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Bioengineering Seminar Series: BMES Preview
Friday, October 1, 2010
11:00 a.m.-12:00 p.m.
Room 2108, Chemical and Nuclear Engineering Bldg.
For More Information:
Professor Sameer Shah

BMES Preview: Oral Presentations
Titles and abstracts to be announced.

Joshua Chetta, Emily Coates, David Hwang and Kimberly Stroka
Graduate Program in Bioengineering
Fischell Department of Bioengineering
University of Maryland

Kimberly Stroka, David Hwang, Joshua Chetta, and Emily Coates, graduate students in Bioengineering at UMCP, will be presenting platform talks at the annual BMES meeting on topics in biophysics, biomechanics, and tissue engineering. These moderated 15 minute talks will follow the conference talk format, which allows 10-12 minutes for presentation followed by questions.

Mechanics of Leukocyte Transmigration through Endothelial Cell Monolayers

Kimberly Stroka and Helim Aranda-Espinoza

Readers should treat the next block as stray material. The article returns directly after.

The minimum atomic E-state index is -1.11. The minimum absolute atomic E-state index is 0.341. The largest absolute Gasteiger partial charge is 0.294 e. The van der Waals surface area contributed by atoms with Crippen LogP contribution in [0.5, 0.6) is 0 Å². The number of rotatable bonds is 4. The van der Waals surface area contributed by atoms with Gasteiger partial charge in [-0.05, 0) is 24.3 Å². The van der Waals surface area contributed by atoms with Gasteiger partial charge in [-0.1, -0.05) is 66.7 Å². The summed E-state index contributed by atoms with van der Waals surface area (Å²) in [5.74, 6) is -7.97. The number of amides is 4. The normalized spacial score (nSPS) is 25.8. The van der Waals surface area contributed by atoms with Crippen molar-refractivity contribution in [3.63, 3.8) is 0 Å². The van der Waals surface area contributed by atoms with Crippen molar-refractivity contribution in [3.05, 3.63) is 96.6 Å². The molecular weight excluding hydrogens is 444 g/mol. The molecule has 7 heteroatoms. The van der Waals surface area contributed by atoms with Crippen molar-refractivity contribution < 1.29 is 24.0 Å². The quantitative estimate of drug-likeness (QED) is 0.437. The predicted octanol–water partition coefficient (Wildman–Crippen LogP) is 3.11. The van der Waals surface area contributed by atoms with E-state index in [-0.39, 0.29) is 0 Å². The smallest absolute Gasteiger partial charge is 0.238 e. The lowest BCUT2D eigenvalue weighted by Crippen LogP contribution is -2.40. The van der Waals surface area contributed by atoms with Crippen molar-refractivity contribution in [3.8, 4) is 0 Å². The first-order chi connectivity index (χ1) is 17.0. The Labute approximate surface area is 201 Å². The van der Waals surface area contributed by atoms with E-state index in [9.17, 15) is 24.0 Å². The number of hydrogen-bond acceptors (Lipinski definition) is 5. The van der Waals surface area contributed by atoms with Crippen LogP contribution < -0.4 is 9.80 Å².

Leukocyte transmigration through the vascular endothelium is a crucial step in the normal immune response. However, in cardiovascular disease (CVD), an excess of leukocytes adhere to and transmigrate through the endothelium, take up lipid particles, and deposit them onto the endothelium, resulting in recruitment of more leukocytes and formation of plaques which obstruct blood flow. This process leads to development of the CVD atherosclerosis, an overall stiffening of the arteries, and often heart attack or stroke. In this study we investigate the mechanics of leukocyte transmigration in an in vitro model of the vascular wall. We model healthy versus diseased blood vessels through manipulation of substrate stiffness using polyacrylamide gels, coated with extracellular matrix protein and plated with human umbilical vein endothelial cell (HUVEC) monolayers. The HUVEC monolayers are activated with tumor necrosis factor-alpha to mimic inflammatory conditions. We observe that both leukocyte migration along and transmigration through HUVEC monolayers depend on the stiffness below the endothelium, suggesting that artery stiffening in CVD further perpetuates the cycle of leukocyte transmigration. Using an array of biophysical techniques, we evaluate the morphology, stiffness, cytoskeletal arrangement, adhesion protein expression, migration, cell-substrate adhesion, and permeability of HUVEC monolayers as a function of substrate stiffness. We conclude that altered transmigration occurs due to a combination of both HUVEC and leukocyte mechano-sensing of substrate stiffness.